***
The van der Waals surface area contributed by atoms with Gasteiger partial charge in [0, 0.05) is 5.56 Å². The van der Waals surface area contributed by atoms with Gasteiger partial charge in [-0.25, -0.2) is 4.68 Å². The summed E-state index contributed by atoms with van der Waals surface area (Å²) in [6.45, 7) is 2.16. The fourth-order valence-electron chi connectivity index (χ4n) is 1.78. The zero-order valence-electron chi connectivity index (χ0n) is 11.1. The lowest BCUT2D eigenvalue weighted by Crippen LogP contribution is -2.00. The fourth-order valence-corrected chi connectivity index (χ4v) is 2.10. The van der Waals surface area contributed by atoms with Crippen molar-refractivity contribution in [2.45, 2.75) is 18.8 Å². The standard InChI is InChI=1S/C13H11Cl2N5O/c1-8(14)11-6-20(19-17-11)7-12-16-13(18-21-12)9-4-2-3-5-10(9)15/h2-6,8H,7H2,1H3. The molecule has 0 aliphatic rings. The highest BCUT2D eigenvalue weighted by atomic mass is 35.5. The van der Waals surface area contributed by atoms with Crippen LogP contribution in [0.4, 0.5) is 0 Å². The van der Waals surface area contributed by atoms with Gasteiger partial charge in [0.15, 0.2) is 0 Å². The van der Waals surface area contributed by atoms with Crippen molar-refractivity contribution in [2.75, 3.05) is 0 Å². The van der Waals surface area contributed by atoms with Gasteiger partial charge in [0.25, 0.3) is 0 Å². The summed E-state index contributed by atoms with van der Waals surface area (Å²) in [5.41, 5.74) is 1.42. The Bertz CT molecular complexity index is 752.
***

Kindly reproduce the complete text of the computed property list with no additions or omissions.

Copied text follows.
The van der Waals surface area contributed by atoms with Gasteiger partial charge in [0, 0.05) is 5.56 Å². The van der Waals surface area contributed by atoms with Gasteiger partial charge in [-0.25, -0.2) is 4.68 Å². The summed E-state index contributed by atoms with van der Waals surface area (Å²) in [6.45, 7) is 2.16. The fourth-order valence-electron chi connectivity index (χ4n) is 1.78. The zero-order valence-electron chi connectivity index (χ0n) is 11.1. The lowest BCUT2D eigenvalue weighted by Crippen LogP contribution is -2.00. The fourth-order valence-corrected chi connectivity index (χ4v) is 2.10. The van der Waals surface area contributed by atoms with Crippen molar-refractivity contribution in [2.45, 2.75) is 18.8 Å². The standard InChI is InChI=1S/C13H11Cl2N5O/c1-8(14)11-6-20(19-17-11)7-12-16-13(18-21-12)9-4-2-3-5-10(9)15/h2-6,8H,7H2,1H3. The molecule has 0 aliphatic rings. The highest BCUT2D eigenvalue weighted by atomic mass is 35.5. The van der Waals surface area contributed by atoms with Crippen LogP contribution in [0.4, 0.5) is 0 Å². The van der Waals surface area contributed by atoms with Gasteiger partial charge in [0.15, 0.2) is 0 Å². The van der Waals surface area contributed by atoms with Crippen molar-refractivity contribution in [2.75, 3.05) is 0 Å². The van der Waals surface area contributed by atoms with Gasteiger partial charge in [0.25, 0.3) is 0 Å². The summed E-state index contributed by atoms with van der Waals surface area (Å²) in [5.41, 5.74) is 1.42. The Bertz CT molecular complexity index is 752.